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Strine v. Commonwealth Med. Care Availability & Reduction of Error Fund, 586 Pa. 395 (Pa. 2006)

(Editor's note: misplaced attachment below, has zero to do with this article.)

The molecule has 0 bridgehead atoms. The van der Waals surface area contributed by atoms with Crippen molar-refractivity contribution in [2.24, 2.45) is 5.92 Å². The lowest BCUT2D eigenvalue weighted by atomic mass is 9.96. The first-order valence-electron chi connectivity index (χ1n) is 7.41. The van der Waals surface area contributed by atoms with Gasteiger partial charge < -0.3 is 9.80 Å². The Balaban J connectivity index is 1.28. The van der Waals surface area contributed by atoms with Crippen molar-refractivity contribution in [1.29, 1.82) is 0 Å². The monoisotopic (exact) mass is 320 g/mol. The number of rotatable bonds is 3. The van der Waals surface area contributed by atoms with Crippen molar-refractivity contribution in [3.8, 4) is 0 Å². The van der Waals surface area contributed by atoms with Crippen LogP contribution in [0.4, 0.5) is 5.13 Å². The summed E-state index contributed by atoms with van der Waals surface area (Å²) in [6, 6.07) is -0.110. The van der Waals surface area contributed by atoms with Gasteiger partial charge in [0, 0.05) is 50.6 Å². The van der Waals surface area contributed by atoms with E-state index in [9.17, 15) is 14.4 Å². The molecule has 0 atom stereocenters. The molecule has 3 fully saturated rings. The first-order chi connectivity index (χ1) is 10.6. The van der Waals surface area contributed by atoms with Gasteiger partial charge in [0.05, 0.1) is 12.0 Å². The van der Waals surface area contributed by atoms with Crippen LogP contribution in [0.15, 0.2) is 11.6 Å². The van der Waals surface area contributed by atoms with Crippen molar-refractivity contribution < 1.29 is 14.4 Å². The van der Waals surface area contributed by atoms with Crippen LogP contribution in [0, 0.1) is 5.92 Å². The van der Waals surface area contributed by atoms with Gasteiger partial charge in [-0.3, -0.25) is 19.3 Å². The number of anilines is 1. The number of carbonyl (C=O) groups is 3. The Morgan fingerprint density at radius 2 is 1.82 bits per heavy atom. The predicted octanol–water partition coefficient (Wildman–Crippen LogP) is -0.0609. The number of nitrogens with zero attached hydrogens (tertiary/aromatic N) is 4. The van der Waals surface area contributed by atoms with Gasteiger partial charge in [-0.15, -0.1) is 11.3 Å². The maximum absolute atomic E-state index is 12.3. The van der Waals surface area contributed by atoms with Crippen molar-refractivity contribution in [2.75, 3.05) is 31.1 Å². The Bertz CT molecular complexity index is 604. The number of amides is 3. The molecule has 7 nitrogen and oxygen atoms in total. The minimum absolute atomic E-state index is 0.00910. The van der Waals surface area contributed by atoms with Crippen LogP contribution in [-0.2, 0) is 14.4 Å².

Suit was filed after a CNA failed to check the water temperature before bathing resident; resident was burned and died 3 days later. Suit was settled for $1.5 million. One of Defendant’s insurers paid $200,000; Defendant paid the balance of $1.3 million because its other insurer was in liquidation. Defendant then sought indemnification from the Medical Professional Liability Catastrophe Loss Fund. The fund refused to indemnify the facility because, it alleged, giving a bath did not constitute a medical service. After summary judgment was entered for the facility, the fund appealed arguing that giving a bath does not constitute professional health services. The court affirmed the decision below finding it was “uncontested that Mrs. Barnes was under the care of a nursing home licensed to provide health care or professional medical services at the time of the incident. In that setting she required specialized care for her skin condition as initially ordered by a doctor and as provided by a trained nurse’s aide pursuant to a regimen that exceeded routine custodial care. Although the bath that Mrs. Barnes received departed from the doctor’s orders in that it lacked a whirlpool component, the salient point for present purposes is that, while providing the bath, Chester Care’s employees were delivering medical services in light of the overall circumstances concerning Mrs. Barnes’ physical and mental infirmities.”


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